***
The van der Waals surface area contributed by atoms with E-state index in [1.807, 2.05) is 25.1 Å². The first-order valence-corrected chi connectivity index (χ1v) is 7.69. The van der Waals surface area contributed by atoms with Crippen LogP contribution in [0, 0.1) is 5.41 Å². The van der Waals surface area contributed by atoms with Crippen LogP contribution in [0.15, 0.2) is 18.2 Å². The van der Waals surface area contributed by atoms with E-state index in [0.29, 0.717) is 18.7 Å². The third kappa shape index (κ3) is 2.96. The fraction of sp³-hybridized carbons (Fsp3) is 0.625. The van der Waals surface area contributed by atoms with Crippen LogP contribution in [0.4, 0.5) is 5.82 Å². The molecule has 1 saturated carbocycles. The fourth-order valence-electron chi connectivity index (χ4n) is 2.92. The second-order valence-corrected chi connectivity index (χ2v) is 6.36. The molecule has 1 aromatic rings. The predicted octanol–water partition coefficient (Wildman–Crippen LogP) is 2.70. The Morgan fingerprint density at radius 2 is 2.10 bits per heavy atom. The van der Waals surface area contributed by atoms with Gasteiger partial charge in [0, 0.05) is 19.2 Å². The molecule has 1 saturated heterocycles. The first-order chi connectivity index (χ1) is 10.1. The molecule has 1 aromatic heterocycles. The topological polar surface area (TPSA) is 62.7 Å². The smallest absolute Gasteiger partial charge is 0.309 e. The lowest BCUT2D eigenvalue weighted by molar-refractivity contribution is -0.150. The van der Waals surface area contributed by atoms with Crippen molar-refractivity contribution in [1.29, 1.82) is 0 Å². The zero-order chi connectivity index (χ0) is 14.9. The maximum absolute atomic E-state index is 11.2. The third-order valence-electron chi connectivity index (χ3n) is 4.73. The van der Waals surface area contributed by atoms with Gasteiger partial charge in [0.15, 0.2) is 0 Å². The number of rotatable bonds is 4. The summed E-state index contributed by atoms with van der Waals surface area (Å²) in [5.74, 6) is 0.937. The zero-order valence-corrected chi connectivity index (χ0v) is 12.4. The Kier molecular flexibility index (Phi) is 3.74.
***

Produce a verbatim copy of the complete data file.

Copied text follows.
The van der Waals surface area contributed by atoms with E-state index in [1.807, 2.05) is 25.1 Å². The first-order valence-corrected chi connectivity index (χ1v) is 7.69. The van der Waals surface area contributed by atoms with Crippen LogP contribution in [0, 0.1) is 5.41 Å². The van der Waals surface area contributed by atoms with Crippen LogP contribution in [0.15, 0.2) is 18.2 Å². The van der Waals surface area contributed by atoms with E-state index in [0.29, 0.717) is 18.7 Å². The third kappa shape index (κ3) is 2.96. The fraction of sp³-hybridized carbons (Fsp3) is 0.625. The van der Waals surface area contributed by atoms with Crippen LogP contribution in [0.4, 0.5) is 5.82 Å². The molecule has 1 saturated carbocycles. The fourth-order valence-electron chi connectivity index (χ4n) is 2.92. The second-order valence-corrected chi connectivity index (χ2v) is 6.36. The molecule has 1 aromatic rings. The predicted octanol–water partition coefficient (Wildman–Crippen LogP) is 2.70. The Morgan fingerprint density at radius 2 is 2.10 bits per heavy atom. The van der Waals surface area contributed by atoms with Gasteiger partial charge in [0, 0.05) is 19.2 Å². The molecule has 1 saturated heterocycles. The first-order chi connectivity index (χ1) is 10.1. The molecule has 1 aromatic heterocycles. The topological polar surface area (TPSA) is 62.7 Å². The smallest absolute Gasteiger partial charge is 0.309 e. The lowest BCUT2D eigenvalue weighted by molar-refractivity contribution is -0.150. The van der Waals surface area contributed by atoms with Crippen molar-refractivity contribution in [1.29, 1.82) is 0 Å². The zero-order chi connectivity index (χ0) is 14.9. The maximum absolute atomic E-state index is 11.2. The third-order valence-electron chi connectivity index (χ3n) is 4.73. The van der Waals surface area contributed by atoms with Gasteiger partial charge in [0.15, 0.2) is 0 Å². The number of rotatable bonds is 4. The summed E-state index contributed by atoms with van der Waals surface area (Å²) in [5.74, 6) is 0.937. The zero-order valence-corrected chi connectivity index (χ0v) is 12.4. The Kier molecular flexibility index (Phi) is 3.74.